By the Numbers
Assessing M&A risk in ‘BBB’ packaged foods
Meredith Contente | June 18, 2021
This document is intended for institutional investors and is not subject to all of the independence and disclosure standards applicable to debt research reports prepared for retail investors.
After Campbell Soup posted weak fiscal third quarter results, it looks like the right time to check out potential M&A across the ‘BBB’ packaged food space. Pandemic pantry stocking seems to be behind us, and the market has returned to some new version of normal. Names that need M&A to drive growth will likely boost leverage and soften their debt spreads while names set to reduce leverage should hold on spread or tighten. Investors should go underweight M&A mavens CPB and MDLZ, and go overweight the doyennes of deleveraging K, KHC and MCK.
It is no secret that the pandemic played a major role in expediting delevering across the ‘BBB’ packaged food space. Most credits had bloated balance sheets after acquisition sprees from 2018 through 2019. The double-digit sales growth triggered by stay-at-home orders helped to fuel stronger-than-expected free cash flow growth, enabling most credits to hit leverage targets roughly a year ahead of original expectations. But CPB’s results highlight that organic growth looks likely to normalize quickly now that the country has largely lifted Covid restrictions. The packaged food space at best in normal times tends to produce organic growth rates of approximately 1%. However, prior to the pandemic, organic sales were largely in the -1% to flat range, hence the acquisition binge designed to help spur growth.
Exhibit 1. BBB Packaged Food Comparison
High risk for M&A
Campbell Soup Company
Based on the metrics in Exhibit 1, we believe CPB will be most at risk for pursuing an M&A transaction as the company is currently below their leverage target and both organic sales and equity performance is now in negative territory. We note that for the nine months ended 5/2/21, organic sales growth for the company was 1% but is expected to decline further for the full year with guidance calling for organic net sales to be in the -1.2% to -0.7% range. While CPB has yet to resume share repurchases, its dividend currently consumes nearly half of its free cash flow generation. An M&A transaction could potentially address both its sales growth and equity performance. Furthermore, we note that while CPB’s EBIT margin of 14.3% was down nearly 300bps from the year ago period, it also contracted roughly 80bps from fiscal 3Q19. Again, an M&A transaction is likely to produce cost synergies which could help to address margin decline.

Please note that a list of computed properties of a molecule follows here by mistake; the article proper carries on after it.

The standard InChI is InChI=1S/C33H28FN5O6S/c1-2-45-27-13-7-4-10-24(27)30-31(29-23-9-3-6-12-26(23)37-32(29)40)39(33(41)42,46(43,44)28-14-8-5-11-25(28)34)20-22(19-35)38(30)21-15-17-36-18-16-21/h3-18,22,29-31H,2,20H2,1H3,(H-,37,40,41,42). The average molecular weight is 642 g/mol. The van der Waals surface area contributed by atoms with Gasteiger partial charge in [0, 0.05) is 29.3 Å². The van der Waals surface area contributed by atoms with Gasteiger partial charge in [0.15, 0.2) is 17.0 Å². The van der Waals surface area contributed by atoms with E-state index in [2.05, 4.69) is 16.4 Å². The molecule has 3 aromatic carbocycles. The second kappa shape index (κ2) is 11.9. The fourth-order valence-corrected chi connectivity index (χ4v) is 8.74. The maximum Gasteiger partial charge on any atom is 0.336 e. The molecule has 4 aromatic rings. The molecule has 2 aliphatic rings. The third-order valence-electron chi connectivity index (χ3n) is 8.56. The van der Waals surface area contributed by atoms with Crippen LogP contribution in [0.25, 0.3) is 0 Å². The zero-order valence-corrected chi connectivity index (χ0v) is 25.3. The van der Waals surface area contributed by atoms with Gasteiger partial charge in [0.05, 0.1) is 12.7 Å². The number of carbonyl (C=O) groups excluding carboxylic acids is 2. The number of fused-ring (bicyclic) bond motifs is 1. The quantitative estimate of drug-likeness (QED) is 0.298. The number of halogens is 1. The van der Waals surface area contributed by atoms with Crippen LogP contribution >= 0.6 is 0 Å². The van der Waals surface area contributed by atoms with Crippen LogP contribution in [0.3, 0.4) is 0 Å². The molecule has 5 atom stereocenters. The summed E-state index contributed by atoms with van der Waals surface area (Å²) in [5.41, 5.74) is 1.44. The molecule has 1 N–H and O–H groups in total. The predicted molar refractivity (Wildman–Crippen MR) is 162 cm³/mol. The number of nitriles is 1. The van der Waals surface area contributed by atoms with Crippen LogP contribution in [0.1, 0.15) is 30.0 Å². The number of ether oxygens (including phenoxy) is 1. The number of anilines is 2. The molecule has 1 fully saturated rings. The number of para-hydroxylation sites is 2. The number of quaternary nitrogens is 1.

While MDLZ does not necessarily fit all of the parameters to pursue an acquisition given than its still producing decent organic sales growth and its equity continues to remain in positive territory, we note that MDLZ management has been very active with pursuing acquisitions as they have announced/completed 4 acquisitions since 2Q20. Management’s acquisition strategy has been to add in high growth markets to drive an accelerated growth rate. While these acquisitions have been of “tuck-in” size, primarily in the snacking space, management noted on its last earnings call that it is looking to execute on further acquisitions in the snacking space, both small and large, if it will accelerate its overall growth rate. That said, we would expect MDLZ to not hesitate to pursue a larger, leveraging transaction as long as it fits its growth parameters. With its leverage below its target rate currently, MDLZ has some flexibility to pursue a more transformational transaction.
Moderate risk for M&A
GIS is now roughly 2 ticks below their leverage target and while organic sales growth has been strong, up 7% in the MRQ and 8% for the nine months ended 2/28/21, GIS is expecting its fiscal 4Q to be much weaker due to difficult yoy comparisons and less pantry stocking. As such, for the full fiscal year, GIS has guided to a 3.5% organic sales growth rate. That would indicate that management is expecting organic sales to fall approximately 10% in fiscal 4Q. While there was no mention of M&A activity on the most recent earnings call, management suggested in the prior quarter that they now have flexibility to pursue M&A as they have proven it the past, with Blue Buffalo acquisition, that it provides a great way to add value. Additionally, they noted that it was not necessary to wait for the pandemic to end to pursue acquisitions given that they had achieved their leverage target already. If no M&A opportunities present themselves, we would expect most excess free cash flow to be directed to share repurchases.